When ICE had College of Magics written, the author was given the basics of the system I had used and asked to flesh it out and polish it. The end result that he returned was too esoteric and required too much hand-waving for my boss, so she had me ditch it, and write up the spell creation rules that ended up in the released product (and yes, the spell creation rules I wrote were crap as well, though not as bad as the original rules that the author turned in).

Combat Tables

CLICK TO SEE FULL SIZE VERSION

CLICK TO SEE FULL SIZE VERSION

This is where the MOST and largest changes took place.

As you can see from this image, the original attack/critical table was a bit different than most folks were used to. In the skills section, weapons were learned by the group. Each weapon group then had a column on the attack table.

A player would make his attack roll. He would then use the rules in the corner to determine the hit location. The attack roll (already modified by foe’s DB), would then be further modified by the armor on the given hit location (allowing for wearing armor by the piece, though those rules had not been formulated or formalized yet). This same modifier would be applied to the critical roll as well.

CLICK TO SEE FULL SIZE

CLICK TO SEE FULL SIZE

By the time version 0.2 rolled around, the tables had been changed to look like this image, which is actually a lot closer to how the attack tables in MERP looked like. Size caps had been added in, and also crit mods for Holy and Slaying attacks.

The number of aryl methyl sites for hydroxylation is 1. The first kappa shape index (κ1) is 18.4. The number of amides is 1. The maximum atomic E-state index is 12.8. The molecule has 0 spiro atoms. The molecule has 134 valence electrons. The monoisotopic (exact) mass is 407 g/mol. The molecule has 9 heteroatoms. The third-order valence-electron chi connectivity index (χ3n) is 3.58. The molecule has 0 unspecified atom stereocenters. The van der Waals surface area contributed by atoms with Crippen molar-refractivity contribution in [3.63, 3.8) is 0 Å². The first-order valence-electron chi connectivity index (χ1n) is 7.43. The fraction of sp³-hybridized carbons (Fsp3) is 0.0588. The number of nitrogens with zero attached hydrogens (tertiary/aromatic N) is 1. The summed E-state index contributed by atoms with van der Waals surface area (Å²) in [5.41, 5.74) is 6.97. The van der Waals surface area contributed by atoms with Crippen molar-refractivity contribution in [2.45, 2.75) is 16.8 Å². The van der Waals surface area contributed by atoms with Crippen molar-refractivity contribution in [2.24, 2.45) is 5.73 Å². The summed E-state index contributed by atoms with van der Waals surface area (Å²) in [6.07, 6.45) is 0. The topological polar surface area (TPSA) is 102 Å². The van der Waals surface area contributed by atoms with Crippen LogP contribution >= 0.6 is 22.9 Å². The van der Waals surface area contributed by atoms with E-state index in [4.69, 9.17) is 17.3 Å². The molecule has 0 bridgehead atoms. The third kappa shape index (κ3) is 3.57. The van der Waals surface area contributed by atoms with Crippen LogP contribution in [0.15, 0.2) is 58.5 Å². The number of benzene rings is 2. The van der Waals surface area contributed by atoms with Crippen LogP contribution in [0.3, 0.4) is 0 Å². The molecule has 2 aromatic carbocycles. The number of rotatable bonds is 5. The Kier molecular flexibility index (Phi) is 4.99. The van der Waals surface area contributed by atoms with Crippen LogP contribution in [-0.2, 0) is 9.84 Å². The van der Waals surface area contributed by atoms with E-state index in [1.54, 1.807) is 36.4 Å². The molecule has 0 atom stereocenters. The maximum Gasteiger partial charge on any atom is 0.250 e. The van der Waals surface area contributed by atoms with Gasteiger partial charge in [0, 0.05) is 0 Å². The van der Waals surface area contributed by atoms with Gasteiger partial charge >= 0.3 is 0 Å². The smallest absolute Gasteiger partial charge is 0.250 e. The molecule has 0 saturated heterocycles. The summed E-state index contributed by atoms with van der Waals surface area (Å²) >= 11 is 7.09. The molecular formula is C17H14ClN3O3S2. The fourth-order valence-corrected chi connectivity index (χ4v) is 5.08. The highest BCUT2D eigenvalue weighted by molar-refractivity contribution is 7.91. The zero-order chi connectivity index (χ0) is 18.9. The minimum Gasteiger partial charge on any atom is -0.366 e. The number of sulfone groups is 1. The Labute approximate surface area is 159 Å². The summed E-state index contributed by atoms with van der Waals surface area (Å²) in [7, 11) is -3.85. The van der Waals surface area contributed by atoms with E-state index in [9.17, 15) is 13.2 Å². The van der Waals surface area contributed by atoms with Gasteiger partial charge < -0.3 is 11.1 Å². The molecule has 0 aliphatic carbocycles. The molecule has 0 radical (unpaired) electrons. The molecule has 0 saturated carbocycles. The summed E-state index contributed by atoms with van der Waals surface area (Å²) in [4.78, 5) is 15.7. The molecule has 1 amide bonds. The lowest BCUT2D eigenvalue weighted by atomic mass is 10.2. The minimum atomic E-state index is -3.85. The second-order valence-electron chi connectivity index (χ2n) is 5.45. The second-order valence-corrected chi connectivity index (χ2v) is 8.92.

Armor was still used to modify criticals, but at this point it was used to determine the column that was rolled (and the weapon had been given a size modifier which capped how much damage it could do.

And then a bit further along during the playtesting, my boss decided that she no longer liked the attack tables, that they were pretty much all interchangeable, and could I get rid of them, and just make things so only the crit table was used.

And so I did this (and made another major mistake). All of the attack tables we were using had a built in DB of about 50 points or so before damage started (some higher than that, some lower). You can see it on the attack table images.

But, while I added DB mods for the armor, what I neglected was to add in a baseline Db modifier, so that attacks suddenly became much more deadly. My second mistake was using those same critical tables. They were broken also too deadly for the rules, and when ICE revised HARP 6 months after releasing it, they were the MAJOR reason we did so, and it was also quite likely the major reason HARP never took off.

Unfortunately, not a single one of playtesters caught the problems with the critical tables either. Nobody did until we released the book, and it got in the hands of the public. Who promptly found all sort of problems that neither us nor the playtesters discovered.

That right there was the main reason that when I wrote my RM revision, that we (Mjolnir, LLC dba ICE) were going to release it as a semi-open Beta PDF (i.e. you still had to buy it), and have several months of Beta testing before finalizing the manuscript for print. It is also why, when I wrote Novus, I had my alpha testers, but then did the public Beta testing for so long, to make sure to get as many bugs out as possible. There are still a few in there, as evidenced by the errata and the FAQ for Novus, but nowhere near as much as there might have been.